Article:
In a Florida State University article on the nation’s top economics instructors, Ken Elzinga is described as “probably the nation’s most successful teacher of college-level economics.” At the end of the article the University of Virginia professor reveals the key to his influence, the image of Jesus washing the feet of his disciples. “My authority as a teacher is linked to my willingness to serve my students,” he says.
As a graduate student pursuing a doctoral degree, and as a new Christian, Ken’s career was shaped by a pastor he met who had been on InterVarsity staff. “This young man, who had a heart for the university, taught me how being a Christian professor could be a calling or vocation,” he recalls.
An evangelist who claimed he could tell a lot about how close a Christian was walking with God by analyzing the Christian’s calendar and checkbook, also challenged Ken’s priorities during that formative period. Soon after, as he was starting his career as a college professor, Ken was involved in a Bible study with several mature colleagues and was influenced by the way they prioritized their time commitments and financial decisions. “I learned by observing the generosity of these mature Christians,” he says. “They modeled out the ‘cheerful giver’ commended by the Scriptures.”
As he developed his teaching career, Ken prioritized time for ministry. He often attended, or spoke at, InterVarsity chapter meetings. “I soon came to admire InterVarsity for the way it combined a love for Jesus with a heart for the academy, all with a biblical foundation,” he says. Ken has also served on InterVarsity’s Board of Trustees from 1992-2000, and several terms since.
Now Ken has followed up with a financial gift to help fund InterVarsity’s work on the grounds of the University of Virginia. He explains that “often a young person could raise the first 80 percent of the support needed to go on staff; the last 20 percent was very difficult to raise. I realized that one way to help solve the 80-20 problem is to set up an endowment. The revenues from the endowment will go to support the staff member.”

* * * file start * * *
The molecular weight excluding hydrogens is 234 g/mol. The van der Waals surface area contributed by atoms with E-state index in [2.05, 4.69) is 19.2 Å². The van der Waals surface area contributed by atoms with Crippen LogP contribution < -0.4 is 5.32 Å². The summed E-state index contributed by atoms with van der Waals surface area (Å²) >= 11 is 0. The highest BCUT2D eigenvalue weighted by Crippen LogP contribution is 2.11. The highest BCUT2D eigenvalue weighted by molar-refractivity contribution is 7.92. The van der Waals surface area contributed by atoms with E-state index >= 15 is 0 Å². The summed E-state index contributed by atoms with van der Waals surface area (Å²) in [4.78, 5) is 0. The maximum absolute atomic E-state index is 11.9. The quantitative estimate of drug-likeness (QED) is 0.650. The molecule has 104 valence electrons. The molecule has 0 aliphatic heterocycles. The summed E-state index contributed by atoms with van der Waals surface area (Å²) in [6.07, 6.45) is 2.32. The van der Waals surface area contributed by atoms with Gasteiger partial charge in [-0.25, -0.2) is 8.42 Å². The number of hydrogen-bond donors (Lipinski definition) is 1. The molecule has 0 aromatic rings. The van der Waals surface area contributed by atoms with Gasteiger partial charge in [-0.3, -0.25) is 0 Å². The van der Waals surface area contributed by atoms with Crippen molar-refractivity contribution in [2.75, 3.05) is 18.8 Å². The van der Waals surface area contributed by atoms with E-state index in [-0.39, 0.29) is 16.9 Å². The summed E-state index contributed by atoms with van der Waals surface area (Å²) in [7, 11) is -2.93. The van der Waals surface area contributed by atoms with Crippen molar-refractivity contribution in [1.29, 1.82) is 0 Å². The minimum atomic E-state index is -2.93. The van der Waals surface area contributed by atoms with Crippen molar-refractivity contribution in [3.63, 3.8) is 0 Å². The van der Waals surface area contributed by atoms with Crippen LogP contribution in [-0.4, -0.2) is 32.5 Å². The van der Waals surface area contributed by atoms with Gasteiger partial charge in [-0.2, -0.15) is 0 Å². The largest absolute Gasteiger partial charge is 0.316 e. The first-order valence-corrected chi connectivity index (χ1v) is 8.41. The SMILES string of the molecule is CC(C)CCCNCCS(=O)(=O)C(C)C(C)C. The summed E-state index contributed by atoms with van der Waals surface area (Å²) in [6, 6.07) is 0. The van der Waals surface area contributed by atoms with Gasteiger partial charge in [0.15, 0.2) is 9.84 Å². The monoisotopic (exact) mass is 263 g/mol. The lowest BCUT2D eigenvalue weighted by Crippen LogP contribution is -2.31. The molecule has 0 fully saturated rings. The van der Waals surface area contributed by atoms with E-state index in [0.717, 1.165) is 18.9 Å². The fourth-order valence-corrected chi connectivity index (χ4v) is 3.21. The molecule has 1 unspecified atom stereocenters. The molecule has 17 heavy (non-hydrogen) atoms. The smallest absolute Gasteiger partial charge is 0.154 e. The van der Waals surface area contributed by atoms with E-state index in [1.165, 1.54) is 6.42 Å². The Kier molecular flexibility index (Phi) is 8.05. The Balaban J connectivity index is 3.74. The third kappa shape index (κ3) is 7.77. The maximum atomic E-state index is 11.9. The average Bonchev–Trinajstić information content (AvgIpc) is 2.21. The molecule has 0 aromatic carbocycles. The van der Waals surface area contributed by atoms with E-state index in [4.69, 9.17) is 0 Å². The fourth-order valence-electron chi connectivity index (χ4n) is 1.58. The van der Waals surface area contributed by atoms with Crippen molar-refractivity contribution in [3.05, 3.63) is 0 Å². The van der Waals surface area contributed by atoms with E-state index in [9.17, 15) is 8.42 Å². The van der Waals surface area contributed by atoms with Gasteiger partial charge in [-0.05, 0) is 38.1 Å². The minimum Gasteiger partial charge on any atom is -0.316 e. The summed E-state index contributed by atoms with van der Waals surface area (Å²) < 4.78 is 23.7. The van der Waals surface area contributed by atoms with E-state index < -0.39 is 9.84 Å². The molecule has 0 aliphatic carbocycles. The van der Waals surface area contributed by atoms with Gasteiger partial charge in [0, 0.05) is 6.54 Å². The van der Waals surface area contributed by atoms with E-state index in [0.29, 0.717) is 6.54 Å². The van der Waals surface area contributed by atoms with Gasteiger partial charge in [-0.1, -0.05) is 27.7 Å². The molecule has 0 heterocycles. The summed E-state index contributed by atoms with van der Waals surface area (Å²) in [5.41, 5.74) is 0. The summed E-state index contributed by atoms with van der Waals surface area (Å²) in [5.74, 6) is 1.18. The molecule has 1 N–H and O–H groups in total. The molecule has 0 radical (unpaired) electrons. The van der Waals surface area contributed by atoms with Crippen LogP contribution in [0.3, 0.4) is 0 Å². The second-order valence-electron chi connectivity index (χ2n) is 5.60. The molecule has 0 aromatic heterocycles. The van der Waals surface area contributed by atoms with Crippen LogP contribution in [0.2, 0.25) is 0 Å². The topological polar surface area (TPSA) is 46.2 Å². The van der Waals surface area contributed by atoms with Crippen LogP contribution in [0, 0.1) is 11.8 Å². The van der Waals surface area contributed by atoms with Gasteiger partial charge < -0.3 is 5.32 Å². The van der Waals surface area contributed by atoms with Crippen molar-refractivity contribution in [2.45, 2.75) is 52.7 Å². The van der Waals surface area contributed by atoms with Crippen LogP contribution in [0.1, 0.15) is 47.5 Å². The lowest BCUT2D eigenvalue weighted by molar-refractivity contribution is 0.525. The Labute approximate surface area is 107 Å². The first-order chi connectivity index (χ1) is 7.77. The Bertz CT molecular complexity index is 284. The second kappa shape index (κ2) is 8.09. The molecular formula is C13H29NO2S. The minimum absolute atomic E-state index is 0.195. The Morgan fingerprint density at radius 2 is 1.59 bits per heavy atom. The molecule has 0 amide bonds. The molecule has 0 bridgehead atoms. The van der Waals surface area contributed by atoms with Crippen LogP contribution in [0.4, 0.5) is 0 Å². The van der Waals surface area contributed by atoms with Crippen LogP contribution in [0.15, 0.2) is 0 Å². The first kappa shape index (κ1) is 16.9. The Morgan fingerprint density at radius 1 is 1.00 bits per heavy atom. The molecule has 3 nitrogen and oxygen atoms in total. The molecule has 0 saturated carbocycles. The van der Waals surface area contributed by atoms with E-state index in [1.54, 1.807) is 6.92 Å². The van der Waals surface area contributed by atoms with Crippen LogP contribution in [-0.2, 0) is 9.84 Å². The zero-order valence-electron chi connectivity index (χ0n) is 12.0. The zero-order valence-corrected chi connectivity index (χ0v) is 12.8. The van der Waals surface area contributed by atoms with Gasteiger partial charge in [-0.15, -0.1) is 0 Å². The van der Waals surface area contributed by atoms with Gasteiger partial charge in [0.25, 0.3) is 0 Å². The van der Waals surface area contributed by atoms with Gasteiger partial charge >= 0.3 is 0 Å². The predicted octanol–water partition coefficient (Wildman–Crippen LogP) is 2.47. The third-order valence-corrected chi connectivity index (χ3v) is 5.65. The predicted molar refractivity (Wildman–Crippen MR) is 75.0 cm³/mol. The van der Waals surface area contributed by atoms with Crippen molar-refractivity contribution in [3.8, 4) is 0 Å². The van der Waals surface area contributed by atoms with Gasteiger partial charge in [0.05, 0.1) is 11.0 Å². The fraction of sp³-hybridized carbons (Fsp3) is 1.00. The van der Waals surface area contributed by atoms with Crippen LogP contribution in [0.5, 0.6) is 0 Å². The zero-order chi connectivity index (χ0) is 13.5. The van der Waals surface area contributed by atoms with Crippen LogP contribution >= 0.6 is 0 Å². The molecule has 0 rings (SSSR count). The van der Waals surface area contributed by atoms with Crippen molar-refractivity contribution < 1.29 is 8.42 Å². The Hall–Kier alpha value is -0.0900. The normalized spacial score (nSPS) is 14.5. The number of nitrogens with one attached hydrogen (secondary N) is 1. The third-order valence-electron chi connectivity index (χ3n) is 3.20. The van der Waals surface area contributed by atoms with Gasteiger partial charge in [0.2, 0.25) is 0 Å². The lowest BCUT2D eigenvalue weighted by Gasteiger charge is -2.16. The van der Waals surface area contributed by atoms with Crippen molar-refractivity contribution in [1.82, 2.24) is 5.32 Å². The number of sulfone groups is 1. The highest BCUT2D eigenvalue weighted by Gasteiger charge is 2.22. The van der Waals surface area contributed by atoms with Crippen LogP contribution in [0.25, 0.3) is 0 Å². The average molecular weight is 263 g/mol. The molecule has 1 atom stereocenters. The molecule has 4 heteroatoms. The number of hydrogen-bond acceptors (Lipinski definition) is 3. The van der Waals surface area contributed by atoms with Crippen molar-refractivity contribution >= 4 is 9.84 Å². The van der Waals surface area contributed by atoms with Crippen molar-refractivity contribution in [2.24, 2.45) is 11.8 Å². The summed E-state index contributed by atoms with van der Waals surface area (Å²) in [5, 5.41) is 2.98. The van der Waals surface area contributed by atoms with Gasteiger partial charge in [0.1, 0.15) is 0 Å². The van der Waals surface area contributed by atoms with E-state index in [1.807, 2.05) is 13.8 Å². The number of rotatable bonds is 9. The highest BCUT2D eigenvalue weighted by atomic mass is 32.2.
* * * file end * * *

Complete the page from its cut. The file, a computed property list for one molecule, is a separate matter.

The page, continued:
An economist by training, and a self-described naturally stingy person, Ken marvels at how God has schooled him in the joy of giving. And he counsels students to resist the inclination to delay implementing stewardship decisions until career and family are established. “Graduating students should decide how to give from their very first paycheck,” he says. “Young Christians who get married should be clear on their giving aspirations before they are wed: what really is going to count – accumulating, or giving, or how are the two going to be blended?”
He also counsels adults to act prudently in their financial decisions, with a will and an estate plan that maximizes the ministry impact of their resources, rather than letting them go to the government by default. “Christians are to be good stewards of the resources at their disposal,” he says. “Yet, many people die without giving any indication of how their assets are to be distributed.” He himself is concerned about, and interested in, the work of many Christian organizations and ministries. But InterVarsity is a priority for him.
“InterVarsity ministered to me, and continues to minister to me,” he says. “In addition, InterVarsity ministers to people I care about: university students. I have been in a position (as a board member) to observe how InterVarsity cares for the resources entrusted to it, and I have been very impressed by the stewardship of InterVarsity.”
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